Nebraska senators debate casinos, BPA, motorcycle helmets

By Danae Lenz, Nebraska News Service
 LINCOLN–The Nebraska Legislature debated and heard testimony on a variety of topics this week, including legalizing casino gambling and industrial hemp, regulating BPA products, repealing the motorcycle helmet law and providing assistance for low-performing schools, among others. Here are some highlights.
LR416CA, introduced by Wilber Sen. Russ Karpisek, would allow a local government to put a measure on the ballot that would allow casinos within that jurisdiction. Karpisek said Nebraska is losing revenue to other states that could be used help some of the state’s budget woes. The General Affairs Committee heard testimony on the bill Wednesday and took no immediate action on it.
If passed, 50 percent of the revenue would be used to lower property taxes, 25 percent would go to elementary and secondary education, 12 percent would go to the Nebraska Game and Parks Commission, 12 percent would be doled out to the Department of Natural Resources and 1 percent would be put into the Compulsive Gamblers Assistance Fund.
Marijuana; the industrial hemp variety
The Judiciary Committee heard testimony on a bill Wednesday that would allow industrial hemp to be grown in Nebraska. The bill, LB1001 introduced by Cortland Sen. Norm Wallman, says all plants grown must contain 1 percent or less of tetrahydrocannabinols (THC), cannabis’ active ingredient. Growers would have to get a license from the Department of Agriculture and submit a variety of information in order to be considered.
Wallman emphasized that his bill is not intended to start the consideration of legalizing marijuana in Nebraska. Instead, it’s about creating jobs and making good environmental choices, he said. No one testified in opposition to the bill, and the committee took no immediate action on it.
Potentially harmful BPA 
Sen. Ken Haar of Malcolm seeks to make regulations on Bisphenol A (BPA) stricter in Nebraska. The Agriculture Committee heard the bill, LB696, on Tuesday and took no action on it.
BPA, a chemical in some plastics that has been widely used in food and beverage packages, is suspected of having negative effects on people, especially children. Already the federal government bans BPA in sippy cups, baby bottles and formula. LB696 would require any company selling products marketed toward children to put this label on the packaging: “This package contains Bisphenol A, a chemical that may harm fetal development, which can leach into the food.” People who violated the law would be fined $10,000.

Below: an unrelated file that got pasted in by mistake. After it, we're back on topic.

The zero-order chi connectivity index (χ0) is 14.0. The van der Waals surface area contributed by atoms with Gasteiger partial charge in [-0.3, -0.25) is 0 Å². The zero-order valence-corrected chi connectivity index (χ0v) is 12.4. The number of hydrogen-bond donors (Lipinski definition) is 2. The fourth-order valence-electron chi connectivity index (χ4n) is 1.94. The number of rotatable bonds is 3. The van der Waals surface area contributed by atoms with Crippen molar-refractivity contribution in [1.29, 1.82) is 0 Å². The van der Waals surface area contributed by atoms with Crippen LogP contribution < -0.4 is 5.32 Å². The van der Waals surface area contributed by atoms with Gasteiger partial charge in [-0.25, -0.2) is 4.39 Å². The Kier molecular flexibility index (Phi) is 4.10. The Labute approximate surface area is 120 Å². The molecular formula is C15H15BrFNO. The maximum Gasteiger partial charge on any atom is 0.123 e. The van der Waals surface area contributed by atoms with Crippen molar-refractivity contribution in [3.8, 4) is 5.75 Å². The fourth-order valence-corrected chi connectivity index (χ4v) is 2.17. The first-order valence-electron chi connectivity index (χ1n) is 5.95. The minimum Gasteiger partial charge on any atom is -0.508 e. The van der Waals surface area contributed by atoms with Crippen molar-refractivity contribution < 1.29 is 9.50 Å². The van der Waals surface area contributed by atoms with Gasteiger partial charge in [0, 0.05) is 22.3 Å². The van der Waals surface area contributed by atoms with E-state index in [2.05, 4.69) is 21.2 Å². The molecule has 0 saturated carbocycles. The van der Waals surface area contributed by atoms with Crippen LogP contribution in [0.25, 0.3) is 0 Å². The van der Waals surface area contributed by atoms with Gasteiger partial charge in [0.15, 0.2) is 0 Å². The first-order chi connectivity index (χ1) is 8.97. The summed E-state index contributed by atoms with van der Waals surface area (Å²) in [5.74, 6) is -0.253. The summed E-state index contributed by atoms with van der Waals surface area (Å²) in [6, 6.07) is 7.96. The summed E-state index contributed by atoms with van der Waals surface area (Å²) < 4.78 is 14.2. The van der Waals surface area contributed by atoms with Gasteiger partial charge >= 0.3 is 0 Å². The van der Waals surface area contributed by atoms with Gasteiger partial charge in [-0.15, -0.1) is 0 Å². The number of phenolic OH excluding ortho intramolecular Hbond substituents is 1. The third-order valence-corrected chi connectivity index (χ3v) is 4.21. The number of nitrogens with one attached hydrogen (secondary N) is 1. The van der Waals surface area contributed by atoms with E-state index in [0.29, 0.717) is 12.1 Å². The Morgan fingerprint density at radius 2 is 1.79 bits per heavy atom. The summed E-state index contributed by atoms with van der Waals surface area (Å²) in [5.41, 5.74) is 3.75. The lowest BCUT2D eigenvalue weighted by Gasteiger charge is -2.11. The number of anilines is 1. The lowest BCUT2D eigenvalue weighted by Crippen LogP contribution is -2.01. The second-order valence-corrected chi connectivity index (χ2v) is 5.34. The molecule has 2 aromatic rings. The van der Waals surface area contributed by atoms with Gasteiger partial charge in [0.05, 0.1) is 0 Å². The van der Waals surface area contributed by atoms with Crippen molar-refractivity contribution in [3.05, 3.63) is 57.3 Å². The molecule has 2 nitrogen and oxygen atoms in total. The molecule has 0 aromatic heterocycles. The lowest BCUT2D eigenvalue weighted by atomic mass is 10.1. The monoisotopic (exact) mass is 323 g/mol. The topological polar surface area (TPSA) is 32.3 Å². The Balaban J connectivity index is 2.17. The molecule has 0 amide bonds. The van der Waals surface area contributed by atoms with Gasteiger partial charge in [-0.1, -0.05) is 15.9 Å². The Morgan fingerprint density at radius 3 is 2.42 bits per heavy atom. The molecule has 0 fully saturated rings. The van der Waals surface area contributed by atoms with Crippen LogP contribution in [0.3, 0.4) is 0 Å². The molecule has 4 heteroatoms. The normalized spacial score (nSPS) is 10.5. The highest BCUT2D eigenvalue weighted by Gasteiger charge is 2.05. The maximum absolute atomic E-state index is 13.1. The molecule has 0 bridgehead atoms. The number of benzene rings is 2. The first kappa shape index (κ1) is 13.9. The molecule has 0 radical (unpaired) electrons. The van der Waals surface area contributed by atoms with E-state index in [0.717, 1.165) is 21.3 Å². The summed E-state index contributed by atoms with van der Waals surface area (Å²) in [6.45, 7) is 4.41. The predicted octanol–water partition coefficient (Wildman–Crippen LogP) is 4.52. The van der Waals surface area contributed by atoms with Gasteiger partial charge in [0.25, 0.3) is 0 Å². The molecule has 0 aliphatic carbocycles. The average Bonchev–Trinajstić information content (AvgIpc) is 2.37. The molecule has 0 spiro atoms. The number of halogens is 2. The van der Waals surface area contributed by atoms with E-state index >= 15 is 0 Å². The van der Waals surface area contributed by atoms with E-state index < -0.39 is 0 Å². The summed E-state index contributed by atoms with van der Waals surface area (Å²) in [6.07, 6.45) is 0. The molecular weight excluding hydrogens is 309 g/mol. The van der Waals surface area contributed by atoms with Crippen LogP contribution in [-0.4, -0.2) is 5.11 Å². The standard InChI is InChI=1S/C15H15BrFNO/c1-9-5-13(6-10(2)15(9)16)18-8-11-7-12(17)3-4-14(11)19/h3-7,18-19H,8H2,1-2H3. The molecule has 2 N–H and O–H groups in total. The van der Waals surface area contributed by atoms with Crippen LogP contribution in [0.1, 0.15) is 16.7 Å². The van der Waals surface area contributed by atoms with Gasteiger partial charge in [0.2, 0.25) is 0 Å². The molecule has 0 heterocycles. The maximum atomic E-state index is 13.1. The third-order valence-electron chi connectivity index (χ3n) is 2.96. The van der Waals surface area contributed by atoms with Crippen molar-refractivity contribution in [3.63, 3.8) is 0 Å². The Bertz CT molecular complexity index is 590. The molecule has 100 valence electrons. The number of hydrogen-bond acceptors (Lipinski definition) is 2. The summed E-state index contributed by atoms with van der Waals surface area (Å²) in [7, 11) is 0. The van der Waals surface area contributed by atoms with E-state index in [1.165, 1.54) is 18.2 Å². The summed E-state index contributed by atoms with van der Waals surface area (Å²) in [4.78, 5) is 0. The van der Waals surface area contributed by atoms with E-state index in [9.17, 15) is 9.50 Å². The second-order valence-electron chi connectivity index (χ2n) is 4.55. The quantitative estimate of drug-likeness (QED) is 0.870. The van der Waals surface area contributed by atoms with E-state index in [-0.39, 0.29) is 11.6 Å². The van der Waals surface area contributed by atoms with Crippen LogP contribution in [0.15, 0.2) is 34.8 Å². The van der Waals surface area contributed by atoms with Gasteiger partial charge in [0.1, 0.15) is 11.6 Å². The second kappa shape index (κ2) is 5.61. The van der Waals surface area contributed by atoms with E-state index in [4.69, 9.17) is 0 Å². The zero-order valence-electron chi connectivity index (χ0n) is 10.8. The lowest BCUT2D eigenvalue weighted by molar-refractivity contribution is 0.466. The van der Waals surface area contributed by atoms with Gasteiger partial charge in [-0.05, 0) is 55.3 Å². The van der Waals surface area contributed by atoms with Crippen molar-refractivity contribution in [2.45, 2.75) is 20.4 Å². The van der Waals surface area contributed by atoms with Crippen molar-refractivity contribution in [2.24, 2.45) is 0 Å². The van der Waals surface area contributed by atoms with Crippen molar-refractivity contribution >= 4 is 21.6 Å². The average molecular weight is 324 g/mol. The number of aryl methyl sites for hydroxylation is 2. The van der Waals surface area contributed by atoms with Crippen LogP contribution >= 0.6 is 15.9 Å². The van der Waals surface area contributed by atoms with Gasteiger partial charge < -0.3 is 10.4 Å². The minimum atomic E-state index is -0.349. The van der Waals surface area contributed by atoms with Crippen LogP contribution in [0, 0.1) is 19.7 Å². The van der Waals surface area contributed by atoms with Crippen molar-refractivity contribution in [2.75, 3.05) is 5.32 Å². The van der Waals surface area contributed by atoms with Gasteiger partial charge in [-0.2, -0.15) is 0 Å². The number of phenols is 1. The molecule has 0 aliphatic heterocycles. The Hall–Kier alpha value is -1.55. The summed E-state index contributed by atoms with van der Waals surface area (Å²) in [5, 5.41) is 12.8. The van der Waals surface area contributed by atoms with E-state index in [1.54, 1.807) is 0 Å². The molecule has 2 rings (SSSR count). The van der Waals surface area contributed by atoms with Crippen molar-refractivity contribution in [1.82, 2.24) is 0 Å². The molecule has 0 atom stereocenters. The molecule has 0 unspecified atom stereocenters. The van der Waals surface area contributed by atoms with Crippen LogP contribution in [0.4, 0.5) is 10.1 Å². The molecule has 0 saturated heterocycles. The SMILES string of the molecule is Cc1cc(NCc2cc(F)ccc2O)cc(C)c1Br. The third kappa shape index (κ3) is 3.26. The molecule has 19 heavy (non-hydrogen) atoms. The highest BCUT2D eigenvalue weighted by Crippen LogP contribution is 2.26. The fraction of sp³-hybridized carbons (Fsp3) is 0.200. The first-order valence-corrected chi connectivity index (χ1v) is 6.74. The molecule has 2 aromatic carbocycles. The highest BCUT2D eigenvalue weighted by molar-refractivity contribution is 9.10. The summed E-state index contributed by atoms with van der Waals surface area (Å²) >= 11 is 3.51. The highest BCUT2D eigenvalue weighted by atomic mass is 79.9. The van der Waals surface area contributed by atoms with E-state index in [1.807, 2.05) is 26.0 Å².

Opponents of the bill said there isn’t enough research on BPA to know what it does and that the law would negatively affect commerce because Nebraska would be the only state with such a law. But those supporting the bill said Nebraska doesn’t need its children to be guinea pigs.
Helmet law
In session this week, LB393, which would allow motorcycle riders older than 21 the option of not wearing a helmet, stalled. After eight hours of debate, the bill was put back on general file and will likely not come back up this legislative session. Senators who spoke in favor of the bill said the government should keep out of individuals’ personal business, but opposing senators said taxpayers pay nearly $50 million every year in medical expenses for motorcyclists and cited personal horrors associated with motorcycle accidents.
In-state tuition for veterans
A bill allowing veterans and their spouses and children in-state tuition advanced in the legislature this week. LB740 by Bellevue Sen. Sue Crawford applies to any veteran within two years of his or her discharge date. The bill is estimated to cost Nebraska universities $500,000 a year.
Help for troubled schools
LB438 by York Sen. Greg Adams would allow for an intervention team to help low-performing schools to get back up to par. Schools would be deemed priority schools until the State Board of Education says they are functioning as they should be. The intervention team would work closely with school staff and the school districts and come up with a realistic plan to get the school where it needs to be. According to Adams,a former high school teacher, the state currently has no way of helping low-performing schools, and this bill seeks to fix that. The bill was given first-round approval on Wednesday.
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